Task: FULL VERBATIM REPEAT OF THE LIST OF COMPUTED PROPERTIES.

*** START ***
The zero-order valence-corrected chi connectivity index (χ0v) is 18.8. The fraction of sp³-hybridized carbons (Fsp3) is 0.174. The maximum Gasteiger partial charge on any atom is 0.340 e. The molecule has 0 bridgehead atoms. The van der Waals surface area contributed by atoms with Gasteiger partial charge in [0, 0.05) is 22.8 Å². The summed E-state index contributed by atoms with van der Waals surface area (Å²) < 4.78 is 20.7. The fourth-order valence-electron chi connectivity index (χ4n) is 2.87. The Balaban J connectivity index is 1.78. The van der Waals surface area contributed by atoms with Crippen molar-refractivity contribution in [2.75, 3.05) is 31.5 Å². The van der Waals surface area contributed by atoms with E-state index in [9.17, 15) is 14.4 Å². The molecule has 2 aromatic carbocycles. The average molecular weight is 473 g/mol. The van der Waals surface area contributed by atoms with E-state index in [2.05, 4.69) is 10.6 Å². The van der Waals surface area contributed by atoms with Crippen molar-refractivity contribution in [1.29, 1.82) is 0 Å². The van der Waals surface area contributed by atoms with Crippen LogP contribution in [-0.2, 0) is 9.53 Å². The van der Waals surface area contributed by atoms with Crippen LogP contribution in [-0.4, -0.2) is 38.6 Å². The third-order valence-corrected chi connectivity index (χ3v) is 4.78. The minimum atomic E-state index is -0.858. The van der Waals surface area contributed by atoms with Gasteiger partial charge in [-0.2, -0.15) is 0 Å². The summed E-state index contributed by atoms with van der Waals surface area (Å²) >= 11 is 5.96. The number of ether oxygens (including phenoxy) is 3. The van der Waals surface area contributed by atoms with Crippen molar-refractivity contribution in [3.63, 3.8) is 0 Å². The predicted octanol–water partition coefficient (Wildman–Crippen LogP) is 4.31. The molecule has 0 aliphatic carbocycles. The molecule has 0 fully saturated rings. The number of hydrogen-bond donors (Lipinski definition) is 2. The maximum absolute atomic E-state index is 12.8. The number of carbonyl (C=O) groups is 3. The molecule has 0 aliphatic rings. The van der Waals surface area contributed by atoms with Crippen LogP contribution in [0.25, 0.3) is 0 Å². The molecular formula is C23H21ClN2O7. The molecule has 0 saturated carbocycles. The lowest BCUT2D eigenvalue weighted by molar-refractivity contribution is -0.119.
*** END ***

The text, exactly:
The zero-order valence-corrected chi connectivity index (χ0v) is 18.8. The fraction of sp³-hybridized carbons (Fsp3) is 0.174. The maximum Gasteiger partial charge on any atom is 0.340 e. The molecule has 0 bridgehead atoms. The van der Waals surface area contributed by atoms with Gasteiger partial charge in [0, 0.05) is 22.8 Å². The summed E-state index contributed by atoms with van der Waals surface area (Å²) < 4.78 is 20.7. The fourth-order valence-electron chi connectivity index (χ4n) is 2.87. The Balaban J connectivity index is 1.78. The van der Waals surface area contributed by atoms with Crippen molar-refractivity contribution in [2.75, 3.05) is 31.5 Å². The van der Waals surface area contributed by atoms with E-state index in [9.17, 15) is 14.4 Å². The molecule has 2 aromatic carbocycles. The average molecular weight is 473 g/mol. The van der Waals surface area contributed by atoms with E-state index in [2.05, 4.69) is 10.6 Å². The van der Waals surface area contributed by atoms with Crippen molar-refractivity contribution in [1.29, 1.82) is 0 Å². The van der Waals surface area contributed by atoms with Crippen LogP contribution in [-0.2, 0) is 9.53 Å². The van der Waals surface area contributed by atoms with Crippen LogP contribution in [-0.4, -0.2) is 38.6 Å². The third-order valence-corrected chi connectivity index (χ3v) is 4.78. The minimum atomic E-state index is -0.858. The van der Waals surface area contributed by atoms with Gasteiger partial charge in [-0.2, -0.15) is 0 Å². The summed E-state index contributed by atoms with van der Waals surface area (Å²) >= 11 is 5.96. The number of ether oxygens (including phenoxy) is 3. The van der Waals surface area contributed by atoms with Crippen molar-refractivity contribution in [3.63, 3.8) is 0 Å². The predicted octanol–water partition coefficient (Wildman–Crippen LogP) is 4.31. The molecule has 0 aliphatic carbocycles. The molecule has 0 fully saturated rings. The number of hydrogen-bond donors (Lipinski definition) is 2. The maximum absolute atomic E-state index is 12.8. The number of carbonyl (C=O) groups is 3. The molecule has 0 aliphatic rings. The van der Waals surface area contributed by atoms with Crippen LogP contribution in [0.25, 0.3) is 0 Å². The molecular formula is C23H21ClN2O7. The molecule has 0 saturated carbocycles. The lowest BCUT2D eigenvalue weighted by molar-refractivity contribution is -0.119.